Readers may recall that in January 2016 the BBC refrained from reporting a story concerning an activist with the non-transparently funded political NGO ‘Ta’ayush‘ – Ezra Nawi – that appeared in the Israeli media.
“Key activists in two of Israel’s best-known left wing NGOs were caught on camera admitting that they entrapped Palestinians interested in selling land to Israelis and then reported them to the Palestinian Authority, despite knowing that these Palestinians faced near-certain torture or murder at the hands of the PA’s secret police.
The story was first reported yesterday by Uvda, a prestigious Israeli television news magazine that is the local equivalent of 60 Minutes. The two activists are Nasser Nawaja, a Palestinian and a prominent field researcher for the human rights group B’Tselem, and Ezra Nawi, a Jewish resident of Jerusalem and a key figure in the pro-Palestinian, pro-BDS group Ta’ayush. They were secretly recorded by members of another NGO, called Ad Kan, who then delivered the tape to Uvda’s reporter Omri Assenheim.
“He’s not the first to call me, he’s maybe the fourth,” Nawi bragged on tape, while speaking of a Palestinian real estate agent who contacted him with offers of land for sale to Israelis. “And right away I send their pictures and their phone numbers to the Palestinian security services.”
Speaking off camera, an unnamed Ad Kan activist asks Nawi what the PA does then.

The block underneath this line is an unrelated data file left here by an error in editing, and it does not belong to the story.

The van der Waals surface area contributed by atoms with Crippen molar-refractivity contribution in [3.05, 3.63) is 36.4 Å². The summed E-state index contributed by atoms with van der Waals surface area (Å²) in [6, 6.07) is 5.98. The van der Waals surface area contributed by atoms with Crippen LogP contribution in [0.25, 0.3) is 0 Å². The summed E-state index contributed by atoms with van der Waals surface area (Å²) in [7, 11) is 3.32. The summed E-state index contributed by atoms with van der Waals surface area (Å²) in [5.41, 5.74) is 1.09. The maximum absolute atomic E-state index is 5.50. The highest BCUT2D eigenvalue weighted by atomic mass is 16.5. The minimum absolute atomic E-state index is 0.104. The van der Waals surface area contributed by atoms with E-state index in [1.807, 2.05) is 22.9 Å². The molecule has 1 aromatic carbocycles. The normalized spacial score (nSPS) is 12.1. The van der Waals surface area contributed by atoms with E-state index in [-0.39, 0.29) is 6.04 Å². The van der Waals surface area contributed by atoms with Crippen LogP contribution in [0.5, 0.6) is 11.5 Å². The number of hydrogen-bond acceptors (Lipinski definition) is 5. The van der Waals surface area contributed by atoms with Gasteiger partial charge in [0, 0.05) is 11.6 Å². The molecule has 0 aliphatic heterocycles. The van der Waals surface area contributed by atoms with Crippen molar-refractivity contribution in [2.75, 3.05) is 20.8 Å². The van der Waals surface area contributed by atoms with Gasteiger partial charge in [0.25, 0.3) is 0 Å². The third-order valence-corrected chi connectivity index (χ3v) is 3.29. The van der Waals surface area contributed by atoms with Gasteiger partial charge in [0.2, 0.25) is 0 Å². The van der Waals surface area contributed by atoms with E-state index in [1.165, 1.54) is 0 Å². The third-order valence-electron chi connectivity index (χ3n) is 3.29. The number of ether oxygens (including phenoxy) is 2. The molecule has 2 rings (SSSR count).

“They catch these guys and they kill them,” Nawi says.
“Physically kills them?” asks the Ad Kan activist, sounding surprised.
“Yes,” Nawi replies, grinning widely.”
Several days after that programme was aired, Nawi tried to leave the country.
In 2009 Ezra Nawi was convicted of assaulting police officers and rioting. Shortly before Nawi was sentenced, the BBC’s Tim Franks – at the time based at the corporation’s Jerusalem bureau – produced a report for BBC Radio 4 titled “Non-Jews ‘treated worse than fifth class'”.
“A peace activist [sic] in Israel is due to be sentenced today after being found guilty of assaulting Israeli paramilitary policemen in the West Bank. Ezra Nawi was protesting about the Israeli demolition of a Bedouin shack deep inside the occupied West Bank in 2007, and his arrest was filmed and posted on youtube. Middle East correspondent Tim Franks, returned with Ezra Nawi back to the same West Bank Bedouin encampment.”
In 2011 an Irish politician abandoned a presidential bid after it emerged that in 1997 he wrote a letter on official Irish parliamentary stationary appealing for clemency for his partner at the time – Ezra Nawi – who had been convicted of statutory rape of a 15 year-old Palestinian boy. The BBC reported that story too – albeit with incorrect representation of Nawi’s name.
Given Ezra Nawi’s record and the blatantly partisan agenda of the political NGO with which he is linked, one might perhaps have thought that one of the last places one would find a photograph of him (apparently from 2009) would be on the header of the official Twitter account (active since 2010) of a BBC journalist committed to editorial standards of impartiality – including in relation to social media – particularly as that journalist still produces content relating to Israel and the Palestinians.
However, one would be mistaken.